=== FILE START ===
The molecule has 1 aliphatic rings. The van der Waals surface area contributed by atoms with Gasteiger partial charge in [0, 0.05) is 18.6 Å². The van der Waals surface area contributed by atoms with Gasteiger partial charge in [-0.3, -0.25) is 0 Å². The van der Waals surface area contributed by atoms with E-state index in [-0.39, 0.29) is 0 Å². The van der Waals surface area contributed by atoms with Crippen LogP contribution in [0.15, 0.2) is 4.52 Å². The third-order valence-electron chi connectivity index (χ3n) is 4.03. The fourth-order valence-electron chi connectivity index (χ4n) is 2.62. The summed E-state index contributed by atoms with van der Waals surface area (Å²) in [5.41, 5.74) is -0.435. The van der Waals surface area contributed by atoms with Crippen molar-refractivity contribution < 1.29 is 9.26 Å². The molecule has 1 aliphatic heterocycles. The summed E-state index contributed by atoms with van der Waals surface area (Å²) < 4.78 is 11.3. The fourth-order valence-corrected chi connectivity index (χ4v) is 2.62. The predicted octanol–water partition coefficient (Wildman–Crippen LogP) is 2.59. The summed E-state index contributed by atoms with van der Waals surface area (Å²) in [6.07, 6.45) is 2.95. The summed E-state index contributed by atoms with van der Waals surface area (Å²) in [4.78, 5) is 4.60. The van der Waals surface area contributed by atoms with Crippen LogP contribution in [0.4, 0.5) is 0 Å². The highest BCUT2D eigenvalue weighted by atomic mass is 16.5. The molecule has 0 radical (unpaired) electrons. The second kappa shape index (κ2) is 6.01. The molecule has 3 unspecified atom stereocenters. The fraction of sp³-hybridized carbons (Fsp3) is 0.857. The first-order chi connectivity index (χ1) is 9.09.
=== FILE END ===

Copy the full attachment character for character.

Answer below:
The molecule has 1 aliphatic rings. The van der Waals surface area contributed by atoms with Gasteiger partial charge in [0, 0.05) is 18.6 Å². The van der Waals surface area contributed by atoms with Gasteiger partial charge in [-0.3, -0.25) is 0 Å². The van der Waals surface area contributed by atoms with E-state index in [-0.39, 0.29) is 0 Å². The van der Waals surface area contributed by atoms with Crippen LogP contribution in [0.15, 0.2) is 4.52 Å². The third-order valence-electron chi connectivity index (χ3n) is 4.03. The fourth-order valence-electron chi connectivity index (χ4n) is 2.62. The summed E-state index contributed by atoms with van der Waals surface area (Å²) in [5.41, 5.74) is -0.435. The van der Waals surface area contributed by atoms with Crippen molar-refractivity contribution < 1.29 is 9.26 Å². The molecule has 1 aliphatic heterocycles. The summed E-state index contributed by atoms with van der Waals surface area (Å²) < 4.78 is 11.3. The fourth-order valence-corrected chi connectivity index (χ4v) is 2.62. The predicted octanol–water partition coefficient (Wildman–Crippen LogP) is 2.59. The summed E-state index contributed by atoms with van der Waals surface area (Å²) in [6.07, 6.45) is 2.95. The summed E-state index contributed by atoms with van der Waals surface area (Å²) in [4.78, 5) is 4.60. The van der Waals surface area contributed by atoms with Crippen LogP contribution in [0.4, 0.5) is 0 Å². The highest BCUT2D eigenvalue weighted by atomic mass is 16.5. The molecule has 0 radical (unpaired) electrons. The second kappa shape index (κ2) is 6.01. The molecule has 3 unspecified atom stereocenters. The fraction of sp³-hybridized carbons (Fsp3) is 0.857. The first-order chi connectivity index (χ1) is 9.09.